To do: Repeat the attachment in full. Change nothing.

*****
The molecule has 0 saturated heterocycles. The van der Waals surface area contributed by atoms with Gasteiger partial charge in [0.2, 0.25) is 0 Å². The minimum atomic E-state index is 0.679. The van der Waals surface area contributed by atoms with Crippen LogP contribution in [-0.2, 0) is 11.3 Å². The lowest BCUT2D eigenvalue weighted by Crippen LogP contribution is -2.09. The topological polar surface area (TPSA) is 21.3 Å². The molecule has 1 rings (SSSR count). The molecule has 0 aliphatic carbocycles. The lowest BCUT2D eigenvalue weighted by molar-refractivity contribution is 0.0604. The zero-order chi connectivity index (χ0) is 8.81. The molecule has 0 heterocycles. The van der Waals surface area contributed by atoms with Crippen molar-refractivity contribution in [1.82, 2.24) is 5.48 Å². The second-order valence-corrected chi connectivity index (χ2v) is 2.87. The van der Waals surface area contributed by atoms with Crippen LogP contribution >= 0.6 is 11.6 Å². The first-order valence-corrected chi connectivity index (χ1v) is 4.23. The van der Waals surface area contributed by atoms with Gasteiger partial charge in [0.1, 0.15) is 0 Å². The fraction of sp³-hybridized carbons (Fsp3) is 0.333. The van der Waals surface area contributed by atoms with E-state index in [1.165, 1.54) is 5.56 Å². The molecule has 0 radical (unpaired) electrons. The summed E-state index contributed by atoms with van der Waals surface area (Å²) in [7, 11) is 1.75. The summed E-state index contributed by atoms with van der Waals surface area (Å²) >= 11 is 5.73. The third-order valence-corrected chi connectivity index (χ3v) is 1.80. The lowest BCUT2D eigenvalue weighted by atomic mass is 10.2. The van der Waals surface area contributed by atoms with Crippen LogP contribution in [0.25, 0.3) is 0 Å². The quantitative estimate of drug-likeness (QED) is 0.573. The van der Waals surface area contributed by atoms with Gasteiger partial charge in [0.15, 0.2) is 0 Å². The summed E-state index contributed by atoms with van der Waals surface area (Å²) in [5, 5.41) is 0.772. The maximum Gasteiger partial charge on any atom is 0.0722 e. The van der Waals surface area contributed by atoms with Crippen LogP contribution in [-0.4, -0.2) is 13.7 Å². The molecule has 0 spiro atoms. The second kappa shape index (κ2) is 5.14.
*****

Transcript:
The molecule has 0 saturated heterocycles. The van der Waals surface area contributed by atoms with Gasteiger partial charge in [0.2, 0.25) is 0 Å². The minimum atomic E-state index is 0.679. The van der Waals surface area contributed by atoms with Crippen LogP contribution in [-0.2, 0) is 11.3 Å². The lowest BCUT2D eigenvalue weighted by Crippen LogP contribution is -2.09. The topological polar surface area (TPSA) is 21.3 Å². The molecule has 1 rings (SSSR count). The molecule has 0 aliphatic carbocycles. The lowest BCUT2D eigenvalue weighted by molar-refractivity contribution is 0.0604. The zero-order chi connectivity index (χ0) is 8.81. The molecule has 0 heterocycles. The van der Waals surface area contributed by atoms with Crippen molar-refractivity contribution in [1.82, 2.24) is 5.48 Å². The second-order valence-corrected chi connectivity index (χ2v) is 2.87. The van der Waals surface area contributed by atoms with Crippen LogP contribution >= 0.6 is 11.6 Å². The first-order valence-corrected chi connectivity index (χ1v) is 4.23. The van der Waals surface area contributed by atoms with Gasteiger partial charge in [0.1, 0.15) is 0 Å². The fraction of sp³-hybridized carbons (Fsp3) is 0.333. The van der Waals surface area contributed by atoms with E-state index in [1.165, 1.54) is 5.56 Å². The molecule has 0 radical (unpaired) electrons. The summed E-state index contributed by atoms with van der Waals surface area (Å²) in [7, 11) is 1.75. The summed E-state index contributed by atoms with van der Waals surface area (Å²) >= 11 is 5.73. The third-order valence-corrected chi connectivity index (χ3v) is 1.80. The lowest BCUT2D eigenvalue weighted by atomic mass is 10.2. The van der Waals surface area contributed by atoms with Crippen LogP contribution in [0.25, 0.3) is 0 Å². The quantitative estimate of drug-likeness (QED) is 0.573. The van der Waals surface area contributed by atoms with Gasteiger partial charge in [0.15, 0.2) is 0 Å². The summed E-state index contributed by atoms with van der Waals surface area (Å²) in [5, 5.41) is 0.772. The maximum Gasteiger partial charge on any atom is 0.0722 e. The van der Waals surface area contributed by atoms with Crippen LogP contribution in [-0.4, -0.2) is 13.7 Å². The molecule has 0 spiro atoms. The second kappa shape index (κ2) is 5.14.